We are all prone to using vague and ambiguous terms or cliches or buzzwords at times.
However, in my opinion, many in the compliance community seem to have developed a vocabulary all of their own that, at first blush, sounds sophisticated but in reality is merely gobbledygook masquerading as expertise.
This recent post by a respected compliance practitioner is a good example.
The main point of the relatively short post titled “A comprehensive anti-bribery policy is essential, but not enough,” seems to be that a written anti-bribery policy is a good start, but more is needed to manage and mitigate FCPA and related risks.
Fair enough, that is a rather unobjectionable point.
But in making this point, the practitioner launches into a flurry of feel-good phrases and buzzwords that caused me to scratch my head because, quite frankly, I don’t even know what they mean.
Consider the following terms.
- “An innovative and people-centered approach towards an integrated ethics, risk management and compliance ecosystem”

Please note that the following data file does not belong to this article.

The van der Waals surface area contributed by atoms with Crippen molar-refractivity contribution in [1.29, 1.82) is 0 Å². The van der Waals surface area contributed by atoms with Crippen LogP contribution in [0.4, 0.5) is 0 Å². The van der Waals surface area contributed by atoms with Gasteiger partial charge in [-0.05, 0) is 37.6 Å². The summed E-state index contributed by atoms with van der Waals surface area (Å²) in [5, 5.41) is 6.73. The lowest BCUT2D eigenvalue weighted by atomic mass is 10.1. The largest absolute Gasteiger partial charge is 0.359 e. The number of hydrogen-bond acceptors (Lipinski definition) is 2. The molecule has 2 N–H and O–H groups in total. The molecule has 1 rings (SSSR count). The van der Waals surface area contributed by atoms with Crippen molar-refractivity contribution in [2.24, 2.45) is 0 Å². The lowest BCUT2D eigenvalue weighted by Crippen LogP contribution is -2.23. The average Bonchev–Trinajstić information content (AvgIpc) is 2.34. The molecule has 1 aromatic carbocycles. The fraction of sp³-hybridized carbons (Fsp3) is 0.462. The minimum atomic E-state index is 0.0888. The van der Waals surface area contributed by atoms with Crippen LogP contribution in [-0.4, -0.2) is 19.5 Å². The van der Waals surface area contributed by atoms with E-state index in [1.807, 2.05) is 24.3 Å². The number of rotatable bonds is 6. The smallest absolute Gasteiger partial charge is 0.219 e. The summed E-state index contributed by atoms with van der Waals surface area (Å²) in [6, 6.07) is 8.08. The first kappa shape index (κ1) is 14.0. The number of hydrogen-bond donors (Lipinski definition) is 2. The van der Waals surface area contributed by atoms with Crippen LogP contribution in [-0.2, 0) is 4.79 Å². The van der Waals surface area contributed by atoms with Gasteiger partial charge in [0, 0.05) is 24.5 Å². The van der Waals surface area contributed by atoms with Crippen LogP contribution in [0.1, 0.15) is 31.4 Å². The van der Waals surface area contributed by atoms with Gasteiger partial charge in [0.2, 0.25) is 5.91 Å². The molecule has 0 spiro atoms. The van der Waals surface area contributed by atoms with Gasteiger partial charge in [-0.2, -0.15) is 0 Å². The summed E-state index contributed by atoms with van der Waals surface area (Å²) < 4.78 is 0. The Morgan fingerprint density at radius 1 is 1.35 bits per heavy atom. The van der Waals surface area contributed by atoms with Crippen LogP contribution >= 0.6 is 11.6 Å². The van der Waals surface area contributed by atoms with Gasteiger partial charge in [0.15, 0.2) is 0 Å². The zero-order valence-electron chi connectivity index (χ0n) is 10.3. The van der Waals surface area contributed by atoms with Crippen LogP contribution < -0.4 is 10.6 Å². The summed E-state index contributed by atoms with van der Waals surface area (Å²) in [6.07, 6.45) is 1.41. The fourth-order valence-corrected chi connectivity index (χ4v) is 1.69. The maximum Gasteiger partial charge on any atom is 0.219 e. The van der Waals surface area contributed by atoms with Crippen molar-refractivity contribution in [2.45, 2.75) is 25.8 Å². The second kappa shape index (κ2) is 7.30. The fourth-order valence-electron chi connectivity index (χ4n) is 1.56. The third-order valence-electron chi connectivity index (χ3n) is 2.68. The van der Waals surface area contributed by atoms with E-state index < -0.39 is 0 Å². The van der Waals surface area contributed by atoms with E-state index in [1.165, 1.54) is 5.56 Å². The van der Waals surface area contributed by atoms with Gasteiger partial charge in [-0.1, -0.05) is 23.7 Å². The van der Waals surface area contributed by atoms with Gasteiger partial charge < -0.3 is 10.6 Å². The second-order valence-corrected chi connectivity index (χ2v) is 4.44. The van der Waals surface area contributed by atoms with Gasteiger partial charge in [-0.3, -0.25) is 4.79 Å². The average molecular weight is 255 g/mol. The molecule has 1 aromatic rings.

- “A code of ethics should address both the visible and invisible part of ethics in order to support associates to do what is right in their everyday context”
- “To ensure the code is not just words on a page, it should be supported by tools and resources to empower associates and teams to make more ethical decisions and raise awareness of potential biases.”
- “The invisible part of ethics is shaped by our work environment and culture. It is about our sense of fairness and feeling psychologically safe to speak up, for example in the case a possible act of bribery is observed. Here, we need to especially equip middle management with ethical dilemma stories and a toolkit to facilitate conversations to create an open culture where people feel safe to speak up, bearing in mind local and relevant contexts.”
- “[I]t is all about measurement … measurable progress on assurance levels and the company culture based on hard data, which companies are constantly gathering in all relevant dimensions of a compliance program, including culture measurement surveys.”
If anyone wants to specifically explain these concepts (and more importantly how these concepts specifically minimize FCPA risk), the invitation is open for a guest post.